– Employees want to feel challenged—Boredom and stagnation are enemies of a satisfied workforce. No job can be thrilling all the time, and it’s certainly not your job to entertain employees. Providing opportunities for employees to grow, explore, and stretch their skills is critical, though, if you want to retain the most qualified individuals.
– Employees want to feel informed— Perceptions of secretiveness or injustice are a strong predictor of dissatisfaction and eventual turnover. When people feel out-of-the-loop in terms of how decisions are made or what changes are coming their way, they lose trust in their leader and their organization. To the extent possible, be transparent and honest with your employees about what the organization is doing and why.
– Employees want to feel secure—Obviously, people would like to know their jobs are secure. Even when this isn’t guaranteed, steps can be taken to show that the company cares about well being. Employees want to know that they are safe from harassment, bullying, and other forms of mistreatment. They want to know leaders are consistent and fair and will not belittle or shame them. They want to know that the company is on their side.
– Employees want to feel autonomous—Giving employees freedom and flexibility in the performance of their duties can pay off beautifully in terms of satisfaction and productivity. Avoid micromanaging and look for creative ways to foster autonomy, even in entry-level positions. Having employees assist with or entirely handle setting performance goals is a common option.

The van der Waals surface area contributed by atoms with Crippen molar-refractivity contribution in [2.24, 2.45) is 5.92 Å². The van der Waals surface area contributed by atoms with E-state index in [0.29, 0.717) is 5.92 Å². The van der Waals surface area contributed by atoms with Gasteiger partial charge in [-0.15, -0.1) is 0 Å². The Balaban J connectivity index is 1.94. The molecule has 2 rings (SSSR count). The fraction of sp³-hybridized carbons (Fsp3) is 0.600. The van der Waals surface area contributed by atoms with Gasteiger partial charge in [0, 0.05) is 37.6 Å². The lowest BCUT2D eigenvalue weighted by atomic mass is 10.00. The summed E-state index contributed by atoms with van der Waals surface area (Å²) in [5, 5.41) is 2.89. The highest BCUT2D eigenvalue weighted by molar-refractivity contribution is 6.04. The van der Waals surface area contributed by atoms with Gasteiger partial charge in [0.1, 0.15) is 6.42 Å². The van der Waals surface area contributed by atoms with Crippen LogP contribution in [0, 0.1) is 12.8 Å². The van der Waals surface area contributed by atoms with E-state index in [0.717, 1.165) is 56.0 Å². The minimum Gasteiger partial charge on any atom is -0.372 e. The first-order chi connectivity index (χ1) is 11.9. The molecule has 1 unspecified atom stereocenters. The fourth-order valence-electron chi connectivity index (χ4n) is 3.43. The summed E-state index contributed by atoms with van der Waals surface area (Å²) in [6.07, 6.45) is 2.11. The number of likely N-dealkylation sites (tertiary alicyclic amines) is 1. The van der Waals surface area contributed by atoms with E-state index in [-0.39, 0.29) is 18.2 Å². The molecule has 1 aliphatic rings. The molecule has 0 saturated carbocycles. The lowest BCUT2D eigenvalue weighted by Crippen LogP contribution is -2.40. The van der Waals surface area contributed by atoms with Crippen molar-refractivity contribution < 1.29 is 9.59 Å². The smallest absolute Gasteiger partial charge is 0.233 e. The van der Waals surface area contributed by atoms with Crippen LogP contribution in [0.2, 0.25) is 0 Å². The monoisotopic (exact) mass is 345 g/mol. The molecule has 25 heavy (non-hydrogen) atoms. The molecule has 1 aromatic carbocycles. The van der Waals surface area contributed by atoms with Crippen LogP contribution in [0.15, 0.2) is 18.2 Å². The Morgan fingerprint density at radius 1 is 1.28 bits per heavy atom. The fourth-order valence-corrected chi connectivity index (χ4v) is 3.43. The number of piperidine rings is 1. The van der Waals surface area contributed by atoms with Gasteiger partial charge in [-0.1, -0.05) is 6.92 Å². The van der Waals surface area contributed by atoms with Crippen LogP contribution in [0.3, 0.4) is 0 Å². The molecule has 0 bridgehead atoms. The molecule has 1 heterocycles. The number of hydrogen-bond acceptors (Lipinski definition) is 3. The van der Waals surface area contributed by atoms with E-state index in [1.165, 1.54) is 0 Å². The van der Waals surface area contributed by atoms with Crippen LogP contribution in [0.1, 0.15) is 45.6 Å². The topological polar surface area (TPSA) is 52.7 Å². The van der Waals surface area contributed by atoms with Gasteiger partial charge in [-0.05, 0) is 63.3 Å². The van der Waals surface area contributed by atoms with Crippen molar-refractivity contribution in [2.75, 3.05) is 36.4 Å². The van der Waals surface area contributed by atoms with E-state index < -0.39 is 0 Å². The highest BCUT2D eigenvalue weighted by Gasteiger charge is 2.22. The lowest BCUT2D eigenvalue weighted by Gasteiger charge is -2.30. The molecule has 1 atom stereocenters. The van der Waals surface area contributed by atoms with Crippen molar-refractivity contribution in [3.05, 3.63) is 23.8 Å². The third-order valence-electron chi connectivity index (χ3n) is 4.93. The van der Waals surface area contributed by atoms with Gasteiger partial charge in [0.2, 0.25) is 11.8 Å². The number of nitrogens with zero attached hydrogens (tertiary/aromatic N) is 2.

– Employees want to feel significant— Employees want to be listened to, not just heard, so seek regular employee feedback and actually act on this when you can. A sense of purpose and understanding of how employees’ efforts fit the larger strategic plan is also related to positive outcomes. Share your vision for your team or the company as a whole and more importantly, help employees see how they are a valued part of that vision.
– Employee’s are only going to be engaged if they feel they are truly a part of the team and not just a body walking down a cattle shoot every morning as they enter the office building. This engagement has to be created and carried through from the very top point of the hierarchial pyramid. I am working with an employer now that has pretty much said the reason his employee benefits are set up the way they are (they have none) is because of the experiences he had to go through in his “employee” life. I personally know several of his employees. They are the ones who asked for me to work with the owner because they think he is just about the numbers and doesn’t care about the employees at all.
– I agree that organizations are too often oriented to other problems … or worse, to keep going!! However, in up to a few years ago, the staff was much more tolerant. Now, especially the younger and more qualified, do not think too much to look around and change. Many companies complain of losing talent or not being able to find them and to hold them but, as you say, it depends very much on the fact that they do not have the humility to make an examination of conscience to understand the real reasons for this phenomenon.
– It is done by understanding the mandatory needs of the employees. For instance, Maslow’s Need Theory can be drawn out to survey about the employee needs and their view of the organization & making necessary changes in the OD to meet or satisfy their needs and also aligning them to the company benefits and expectations.
– In order to answer this we must understand why an individual joins an organization: money, designation, power, authority, sense of achievement, etc. Once an individual joins he/she needs a good boss, a good team, recognition, value for work, more challenging opportunities, learning, etc. besides money. As an employee grows in the organization the priority changes. Now they need work life balance, employee welfare like mediclaim, recreation facilities, etc. besides above. Thus, what an employee wants in few words is job satisfaction along with work life balance.
Comments are closed.